A recent decision by the Superior Court of Justice has brought some clarification to the scope of cross-examinations on affidavits filed for motions for summary judgments, says Toronto civil and commercial litigator Patrick Summers.
Mars Canada v. Bemco Cash & Carry, 2014 ONSC 4172 (CanLII) is an appeal of Master Barbara McAfee’s December 2013 order requiring Mars to answer questions the manufacturer thought were “irrelevant, went beyond the proper scope of cross-examination on an affidavit or, more generally, offended the principle of proportionality,” Justice Edward P. Belobaba writes in his decision.
In dismissing the appeal, Belobaba writes he was “not persuaded that the Master erred with regard to the proper scope of cross-examination or in the application of the principle of proportionality. In any event, the application of the proportionality principle was a matter within the Master’s discretion and should therefore be accorded considerable deference.”
The dispute between Mars Canada and Bemco Cash & Carry et al involves the issue of the alleged importation of grey market chocolate bars and a breach of settlement agreements. Mars brought a motion for partial summary judgment on the issues of breach of agreements and punitive damages.
Summers, who acted for the defendants, says that in motions for summary judgments, “parties are often in a real quandary when it comes to cross-examinations because some case law can be read as restricting the right of the examining party to ask questions beyond the four corners of the affidavits or request undertakings.”
The scope of questioning on cross-examinations is an issue that will become more important in light of Supreme Court of Canada decision Hryniak v. Mauldin, 2014 SCC 7 (CanLII), which has increased the availability of summary judgment in Ontario.
“As summary judgments are easier to obtain and are used more frequently as an alternative to trials, courts are going to grapple with how broad the questioning in a cross-examination should be and particularly how far can you compel undertakings for questions a person immediately doesn’t have the answer to,” says Summers, partner with Birenbaum Steinberg Landau Savin & Colraine.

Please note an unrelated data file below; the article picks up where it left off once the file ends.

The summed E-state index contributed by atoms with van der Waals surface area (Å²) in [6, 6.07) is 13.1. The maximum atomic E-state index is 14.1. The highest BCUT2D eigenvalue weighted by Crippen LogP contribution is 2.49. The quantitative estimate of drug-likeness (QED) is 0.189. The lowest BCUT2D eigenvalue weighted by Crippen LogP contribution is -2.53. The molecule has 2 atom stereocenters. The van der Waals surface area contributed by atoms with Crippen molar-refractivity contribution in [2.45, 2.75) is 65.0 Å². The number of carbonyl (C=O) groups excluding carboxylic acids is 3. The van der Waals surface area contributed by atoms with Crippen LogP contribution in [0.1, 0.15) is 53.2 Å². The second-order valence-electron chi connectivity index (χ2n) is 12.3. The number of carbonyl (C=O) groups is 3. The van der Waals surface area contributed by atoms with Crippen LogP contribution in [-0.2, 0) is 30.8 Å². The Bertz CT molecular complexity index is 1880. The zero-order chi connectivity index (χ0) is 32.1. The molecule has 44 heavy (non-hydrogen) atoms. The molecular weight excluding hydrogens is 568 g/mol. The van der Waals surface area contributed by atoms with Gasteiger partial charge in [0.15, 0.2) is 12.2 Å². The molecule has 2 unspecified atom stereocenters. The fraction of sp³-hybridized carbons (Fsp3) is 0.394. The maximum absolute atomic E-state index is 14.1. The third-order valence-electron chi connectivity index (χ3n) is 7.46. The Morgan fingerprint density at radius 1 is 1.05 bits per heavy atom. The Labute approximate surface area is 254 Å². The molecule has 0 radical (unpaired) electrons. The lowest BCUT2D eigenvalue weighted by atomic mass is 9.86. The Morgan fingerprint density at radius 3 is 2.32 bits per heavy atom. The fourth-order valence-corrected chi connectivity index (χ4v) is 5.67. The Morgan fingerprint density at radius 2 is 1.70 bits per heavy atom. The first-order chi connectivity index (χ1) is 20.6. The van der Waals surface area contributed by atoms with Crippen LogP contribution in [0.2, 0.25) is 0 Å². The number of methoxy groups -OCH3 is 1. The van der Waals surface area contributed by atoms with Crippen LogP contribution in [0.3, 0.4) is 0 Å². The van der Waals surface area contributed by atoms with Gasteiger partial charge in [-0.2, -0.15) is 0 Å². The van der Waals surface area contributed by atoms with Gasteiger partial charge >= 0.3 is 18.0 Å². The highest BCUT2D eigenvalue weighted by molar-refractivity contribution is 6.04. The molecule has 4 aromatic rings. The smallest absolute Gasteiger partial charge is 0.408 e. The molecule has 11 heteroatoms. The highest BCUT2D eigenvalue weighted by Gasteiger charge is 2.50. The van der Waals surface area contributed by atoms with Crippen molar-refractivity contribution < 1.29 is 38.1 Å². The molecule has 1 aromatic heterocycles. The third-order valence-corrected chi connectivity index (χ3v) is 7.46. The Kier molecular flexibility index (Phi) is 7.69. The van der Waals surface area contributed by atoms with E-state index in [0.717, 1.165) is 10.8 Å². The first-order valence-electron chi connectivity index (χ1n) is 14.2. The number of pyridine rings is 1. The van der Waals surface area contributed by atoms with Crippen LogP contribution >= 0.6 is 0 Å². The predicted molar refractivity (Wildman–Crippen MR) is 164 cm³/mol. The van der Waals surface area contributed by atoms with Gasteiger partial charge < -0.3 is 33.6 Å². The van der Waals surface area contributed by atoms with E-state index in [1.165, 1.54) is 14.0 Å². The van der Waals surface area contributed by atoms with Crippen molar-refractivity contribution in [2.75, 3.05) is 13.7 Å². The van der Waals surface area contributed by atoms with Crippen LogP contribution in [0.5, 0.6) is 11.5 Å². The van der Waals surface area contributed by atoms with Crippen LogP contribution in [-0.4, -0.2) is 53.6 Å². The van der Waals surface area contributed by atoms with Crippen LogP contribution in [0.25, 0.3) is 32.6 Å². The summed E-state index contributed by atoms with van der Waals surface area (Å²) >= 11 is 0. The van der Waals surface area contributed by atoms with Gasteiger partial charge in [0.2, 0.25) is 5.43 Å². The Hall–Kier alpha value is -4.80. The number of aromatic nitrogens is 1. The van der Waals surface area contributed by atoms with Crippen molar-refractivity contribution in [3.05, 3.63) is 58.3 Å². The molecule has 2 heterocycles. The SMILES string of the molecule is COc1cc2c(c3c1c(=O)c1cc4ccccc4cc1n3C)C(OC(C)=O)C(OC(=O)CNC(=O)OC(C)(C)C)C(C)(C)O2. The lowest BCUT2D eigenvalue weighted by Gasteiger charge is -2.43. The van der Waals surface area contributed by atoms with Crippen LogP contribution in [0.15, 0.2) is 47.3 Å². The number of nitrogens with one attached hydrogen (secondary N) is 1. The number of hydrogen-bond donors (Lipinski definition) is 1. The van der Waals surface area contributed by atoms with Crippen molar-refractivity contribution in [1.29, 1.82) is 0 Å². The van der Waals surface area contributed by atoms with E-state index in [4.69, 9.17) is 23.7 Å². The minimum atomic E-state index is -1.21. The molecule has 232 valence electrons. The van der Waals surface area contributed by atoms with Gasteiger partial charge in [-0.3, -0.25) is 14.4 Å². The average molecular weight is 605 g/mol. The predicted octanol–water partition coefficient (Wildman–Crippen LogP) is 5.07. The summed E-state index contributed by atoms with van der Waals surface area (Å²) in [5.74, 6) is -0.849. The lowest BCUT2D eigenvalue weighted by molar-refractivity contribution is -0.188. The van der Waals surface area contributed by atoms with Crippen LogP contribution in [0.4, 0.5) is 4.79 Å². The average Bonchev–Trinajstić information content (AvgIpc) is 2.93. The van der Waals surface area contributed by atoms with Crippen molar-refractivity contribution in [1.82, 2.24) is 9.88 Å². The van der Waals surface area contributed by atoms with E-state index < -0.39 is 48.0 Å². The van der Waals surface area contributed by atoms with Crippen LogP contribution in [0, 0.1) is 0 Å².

“And it becomes important in summary judgement because each party is supposed to put their best foot forward, and sometimes you need important information from the other side,” he says. “Frequently it’s really crucial that you get answers to undertakings or refusals.”
Mars pointed to an obiter comment that Justice Paul Perell made in Ontario v. Rothmans Inc., 2011 ONSC 2504 (CanLII) that “a party who objects to giving an undertaking during a cross-examination for an application or motion because it would be unduly onerous to answer it should not be required to provide evidence of his or her search capabilities (or absence of them) on any subsequent refusals motion.”
However, Belobaba notes, “even if the objecting party is not required to provide evidence of its ‘search capabilities’ at the refusals motion I note that [Perell] would still require the party to at least voice an initial objection during the cross-examination that the requested productions would indeed be unduly onerous. Having reviewed the relevant portions of the record, I can state that no such objections were made here,” leaving open whether the comments of Perell will be applied in the future.
Summers says that since motions for summary judgments are easier to obtain – in light of the SCC’s decision in Hryniak – lawyers will have to be wary of issues of scope and proportionality at cross-examinations and how they might be applied in motions court.
“It’s still a little unclear,” he says, “but I think the decision in Mars does open the scope and the ability to demand undertakings to some extent.”Share